Grass plus

The whey contamination scare has once again put the focus on New Zealand’s reliance on agriculture.

Shaun Hendy co-authored a soon to be released book with the late Sir Paul Callaghan entitled Get Off the Grass.

. . . In Get Off the Grass, Sir Paul and I investigate why New Zealanders work harder and earn less than most other people in the developed world.  In Sir Paul’s previous book, Wool to Weta, this was framed as a choice:  we choose to be poor because of the types of industries that we prioritise, such as farming and tourism, earn us relatively little per hour worked. In Get Off the Grass, we use ideas from economic geography and the study of complex systems to investigate why it has been so hard to innovate our way out of these low productivity industries. . .

With a title like Get Off the Grass, it won’t surprise you that we argue that New Zealand can and should look to do an awful lot more than just agriculture.  Some of the points we make in the book are:

  • There is a deep flaw in our reliance on the 100% Pure brand.  We need the edge our clean, green brand gives us to sell our agricultural commodities at good prices, yet the production of these commodities actually damages the environment.  See this piece I wrote for Unlimited magazine last year.
  • Economic diversity is crucial for long-term economic stability, and this in turn is crucial for growth.  The fluctuations in our dollar caused by the contamination of one of our major exports illustrates why.  The volatility caused by such crises in turn hurts other export sectors, making it even harder to get off the grass.
  • Diversity is regarded as a crucial ingredient for innovation, so our strong focus on agricultural research actually makes us less innovative as a nation, whether in agriculture or otherwise. Physics and chemistry have contributed an awful lot to agriculture, but agricultural science has not returned the favour.
  • Specialisation in a single industry is just not a good long term strategy.  No industry stays on top forever, and if your favoured industry becomes too important to fail, it will prevent you moving into other industries before it’s too late. . .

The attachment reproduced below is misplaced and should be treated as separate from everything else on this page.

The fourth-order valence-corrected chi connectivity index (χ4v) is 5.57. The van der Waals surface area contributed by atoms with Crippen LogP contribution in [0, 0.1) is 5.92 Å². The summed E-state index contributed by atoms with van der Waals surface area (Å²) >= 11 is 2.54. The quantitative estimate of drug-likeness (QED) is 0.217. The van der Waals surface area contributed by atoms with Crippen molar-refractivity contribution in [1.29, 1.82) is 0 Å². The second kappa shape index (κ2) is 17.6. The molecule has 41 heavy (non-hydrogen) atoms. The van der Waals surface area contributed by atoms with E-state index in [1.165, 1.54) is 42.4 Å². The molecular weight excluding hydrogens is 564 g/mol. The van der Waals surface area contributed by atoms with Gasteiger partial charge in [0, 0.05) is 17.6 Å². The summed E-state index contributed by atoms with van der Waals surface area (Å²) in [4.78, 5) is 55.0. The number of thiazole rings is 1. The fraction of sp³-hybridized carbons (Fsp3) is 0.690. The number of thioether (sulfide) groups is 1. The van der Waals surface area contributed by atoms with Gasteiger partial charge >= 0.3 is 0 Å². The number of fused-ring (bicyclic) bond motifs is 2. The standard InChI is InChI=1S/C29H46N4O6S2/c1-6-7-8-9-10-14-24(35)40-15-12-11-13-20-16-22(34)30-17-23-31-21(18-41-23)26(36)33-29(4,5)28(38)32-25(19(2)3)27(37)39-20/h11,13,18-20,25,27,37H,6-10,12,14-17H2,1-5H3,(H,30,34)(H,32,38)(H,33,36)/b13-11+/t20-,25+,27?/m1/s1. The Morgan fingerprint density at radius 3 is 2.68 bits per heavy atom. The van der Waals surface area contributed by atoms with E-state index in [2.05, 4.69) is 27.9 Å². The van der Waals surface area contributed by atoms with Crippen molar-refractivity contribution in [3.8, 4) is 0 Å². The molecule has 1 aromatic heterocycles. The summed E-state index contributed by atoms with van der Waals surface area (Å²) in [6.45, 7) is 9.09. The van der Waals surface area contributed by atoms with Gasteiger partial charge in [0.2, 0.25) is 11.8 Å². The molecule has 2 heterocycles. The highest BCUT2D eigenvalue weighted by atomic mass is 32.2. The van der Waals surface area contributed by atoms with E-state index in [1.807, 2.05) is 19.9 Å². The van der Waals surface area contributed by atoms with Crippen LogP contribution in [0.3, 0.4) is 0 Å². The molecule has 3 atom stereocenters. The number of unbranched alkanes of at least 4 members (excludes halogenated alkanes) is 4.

I don’t agree with all those points.

We are very innovative in agriculture and that has led to other successful innovations which earn export income, electric fences for example.

Thanks to our climate and soils we are very good at growing grass and turning it into protein.

We shouldn’t turn our backs on that natural advantage.

While the world wants our food we have a very good reason to keep on the grass – but that shouldn’t be stopping us diversifying into other exports.

There’s no need to get off the grass but we should be looking at how we can do grass plus develop other export industries.

It doesn’t have to be one or the other, it can and should be both.

One Response to Grass plus

  1. Gravedodger says:

    Not quite in line with the thread but will say it anyway.
    One of the barely scratched facets of our primary production that exists is the often very subtle attributes in flavor that our production systems fail to follow and exploit.

    Highcountry produced lamb and hogget slaughtered adjacent can be flavour enhanced compared to the meat on animals that persue a conventional trip to slaughter a progression that has most animals fitting a narrow diet/environmental path.

    Only a few of us are aware of such delights. Would Bluff Oysters be so unique if transferred to say Golden Bay for a month before opening and eating or scallops dredged from Waikiwi Bay given a similar month in The Manakau.
    European foods are often very district specific and that fact is exploited extensively.

    I often muse on the way our bulk commodity processing ignores the opportunity to cash in on regional and district opportunities.

    A group of Banks Peninsula producers are very active in this marketing arena, I am unaware if Barrys bay cheese is on board but I know in other fields significant margins have been created.

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